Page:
Shalimar Parfum Initial is part of the cultural and marketing movement at Guerlain to revamp the classics-of-the classics that the house are famous for. Its name alludes to a song by Serge Gainsbourg, "Initial B. B.", while evoking a first time. Other houses may have classics, Guerlain have the privilege, with Chanel, of harboring several classics-of-the-classics which are instantly recognizable. In 2007, there was Vol de Nuit Evasion, a faux flanker to Vol de Nuit and a real one to Attrape Coeur renamed Guet-Apens. In 2009 Jean-Paul Guerlain created Mitsouko Fleur de Lotus, a real flanker and an alluring one at that, in my opinion, to Mitsouko.
In 2010, Shalimar got its own first new makeover since Eau de Shalimar (2008) with Shalimar Ode à la Vanille, and a few months later, in 2011, Shalimar Parfum Initial. The speed is picking up as Idylle, which is not yet a classic, has already been re-invested with follow-up launch excitement with Idylle EDT and more recently Idylle Duet.
The flanker policy is probably taking over that of a rethink of the classics. I would argue however that if in Shalimar Ode à la Vanille, the flanker logic was dominant - to offer a twist - with Shalimar Parfum Initial, the cultural curating that accompanies the launch of certain venerable fragrances of the house has been authentically set into motion...
In-house perfumer Thierry Wasser said that Shalimar Parfum Initial is his answer to a request put forth by his niece who asked her uncle if he could design for her, her own Shalimar. It has been assumed that Wasser understood it to mean something like, mostly wearable by the younger set, but the perfume itself leads you to think otherwise. It was modernized, yes, there is no doubt about that, but it does not feel like it lost its original carnality. If anything, the suggestion of moist flesh you get from Parfum Initial, is not to be found in the original Shalimar.
A technical aspect which might explain this, is beyond the subtle workings of the composition, the fact that Shalimar Initial is more of a skin scent while Shalimar has often made me think of the scent sillage which might emanate from a cocotte climbing up the stairs of her claque in front of her customer. Manuals of advice remind you that a gentleman escorting a lady must climb up the stairs first for this very reason; the lady is not selling any goods, so no browsing.
The pink hue of the Shalimar Parfum Initial might lead you to think that Guerlain of LVMH are ready for the complete bastardization of their classics as long as they are susceptible to sell well. But I was surprised to discover a perfume which is a genuine attempt at rethinking Shalimar in its psychological depth and not just by thinking about it in terms of perfumery accords. This, you can leave to the effort represented by the limited-edition Ode à la Vanille which glorifies vanilla with Shalimar serving as a luxurious, time-tested shrine to qualititative harvested vanilla materials.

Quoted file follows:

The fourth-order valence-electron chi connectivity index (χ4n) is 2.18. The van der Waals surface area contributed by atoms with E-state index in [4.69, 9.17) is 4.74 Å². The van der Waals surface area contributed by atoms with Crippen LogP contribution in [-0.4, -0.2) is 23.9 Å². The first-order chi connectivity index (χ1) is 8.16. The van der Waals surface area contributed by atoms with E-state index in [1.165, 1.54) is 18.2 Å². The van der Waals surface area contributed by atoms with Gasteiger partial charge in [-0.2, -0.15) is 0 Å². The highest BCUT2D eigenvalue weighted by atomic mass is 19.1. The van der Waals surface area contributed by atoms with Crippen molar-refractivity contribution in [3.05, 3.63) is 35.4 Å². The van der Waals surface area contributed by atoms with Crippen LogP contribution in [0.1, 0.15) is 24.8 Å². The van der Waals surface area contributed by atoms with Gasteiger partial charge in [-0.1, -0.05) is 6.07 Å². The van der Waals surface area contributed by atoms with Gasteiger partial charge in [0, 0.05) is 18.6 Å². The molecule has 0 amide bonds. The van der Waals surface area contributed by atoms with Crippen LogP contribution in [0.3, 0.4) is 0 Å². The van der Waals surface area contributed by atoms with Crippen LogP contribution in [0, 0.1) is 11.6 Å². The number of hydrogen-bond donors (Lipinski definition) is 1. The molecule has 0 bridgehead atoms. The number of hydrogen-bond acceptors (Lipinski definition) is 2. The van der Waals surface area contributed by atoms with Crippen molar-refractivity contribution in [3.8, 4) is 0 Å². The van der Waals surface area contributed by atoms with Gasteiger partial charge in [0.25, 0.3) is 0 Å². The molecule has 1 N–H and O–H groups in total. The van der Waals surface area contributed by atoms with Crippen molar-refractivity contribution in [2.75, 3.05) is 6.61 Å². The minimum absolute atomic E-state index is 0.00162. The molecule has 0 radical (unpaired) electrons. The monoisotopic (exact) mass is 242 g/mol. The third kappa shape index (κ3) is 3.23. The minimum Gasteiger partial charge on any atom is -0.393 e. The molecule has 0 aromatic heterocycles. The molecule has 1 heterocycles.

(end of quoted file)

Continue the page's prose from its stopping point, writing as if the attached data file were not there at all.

Notes: bergamot, orange, green notes, fruity notes, iris, jasmine, rose, patchouli, vetiver, vanilla, tonka bean, white musks.
Shalimar Parfum Initial opens on a deliciously modernized bergamot opening, which feels like an explosive, fizzy blast of ozone, bergamot and iris, followed by a rather intense rooty and creamy iris-and-tobacco accord, which feels slightly unisex. Before that, I had felt that the iris escaping from the bottle was reminiscent of Héritage, a masculine at Guerlain, with a nuance of Iris and rose you also find in Idylle. A detergent-like musky white trail mingles next with the initial top notes in a seeming coded nod to the generation hooked on soapy, laundromat scents to which Thierry Wasser's exemplary niece admittedly belongs to.
But after this contemporary interlude, the composition of Parfum Initial falls back into a more mellow, classic Guerlain mode; there is more slowness, roundness and languor. It feels a bit like the lazy movements of a cat which was awoken from its nap and started playing with woolen threads before deciding to go back to cuddle up on a plush ottoman.
Later, the two threads - the white-musk one and the rejuvenated Oriental one - stay together as an undissociable pair. The white musk note adds a raspy, slightly hard edge to the scent while the iris-tobacco accord is velvetier and rounded-off by amber. No doubt, some people will scream at the cheapness of the white musk note here but others will appreciate it for its iconic Zeitgeisty aspect. I think that it harmonizes well within the composition. After I pondered on the familiar sensation derived from the soft Oriental ambery facet of the fragrance and the moistened quality of it, I wonder if it is not in fact because it resembles the magnolia-amber accord of L'Instant de Guerlain by Maurice Roucel?